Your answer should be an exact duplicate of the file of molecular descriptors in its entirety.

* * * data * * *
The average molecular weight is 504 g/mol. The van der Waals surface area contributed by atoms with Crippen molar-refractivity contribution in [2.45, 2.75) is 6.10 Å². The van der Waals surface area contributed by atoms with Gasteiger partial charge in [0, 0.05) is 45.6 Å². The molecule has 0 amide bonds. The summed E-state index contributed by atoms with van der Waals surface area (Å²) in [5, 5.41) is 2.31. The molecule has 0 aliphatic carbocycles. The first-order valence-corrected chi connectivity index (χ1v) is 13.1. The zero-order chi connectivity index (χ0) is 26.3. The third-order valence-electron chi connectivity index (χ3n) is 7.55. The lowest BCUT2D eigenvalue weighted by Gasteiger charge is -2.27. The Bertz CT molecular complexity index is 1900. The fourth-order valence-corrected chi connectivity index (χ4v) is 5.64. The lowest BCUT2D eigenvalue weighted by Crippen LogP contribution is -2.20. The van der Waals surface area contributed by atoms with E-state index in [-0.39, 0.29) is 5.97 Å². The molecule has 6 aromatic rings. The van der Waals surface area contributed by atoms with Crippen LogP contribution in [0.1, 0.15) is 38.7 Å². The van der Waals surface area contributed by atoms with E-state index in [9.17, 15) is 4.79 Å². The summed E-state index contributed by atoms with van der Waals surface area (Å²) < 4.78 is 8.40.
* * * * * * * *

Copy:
The average molecular weight is 504 g/mol. The van der Waals surface area contributed by atoms with Crippen molar-refractivity contribution in [2.45, 2.75) is 6.10 Å². The van der Waals surface area contributed by atoms with Gasteiger partial charge in [0, 0.05) is 45.6 Å². The molecule has 0 amide bonds. The summed E-state index contributed by atoms with van der Waals surface area (Å²) in [5, 5.41) is 2.31. The molecule has 0 aliphatic carbocycles. The first-order valence-corrected chi connectivity index (χ1v) is 13.1. The zero-order chi connectivity index (χ0) is 26.3. The third-order valence-electron chi connectivity index (χ3n) is 7.55. The lowest BCUT2D eigenvalue weighted by Gasteiger charge is -2.27. The Bertz CT molecular complexity index is 1900. The fourth-order valence-corrected chi connectivity index (χ4v) is 5.64. The lowest BCUT2D eigenvalue weighted by Crippen LogP contribution is -2.20. The van der Waals surface area contributed by atoms with E-state index in [-0.39, 0.29) is 5.97 Å². The molecule has 6 aromatic rings. The van der Waals surface area contributed by atoms with Crippen LogP contribution in [0.1, 0.15) is 38.7 Å². The van der Waals surface area contributed by atoms with E-state index in [9.17, 15) is 4.79 Å². The summed E-state index contributed by atoms with van der Waals surface area (Å²) < 4.78 is 8.40.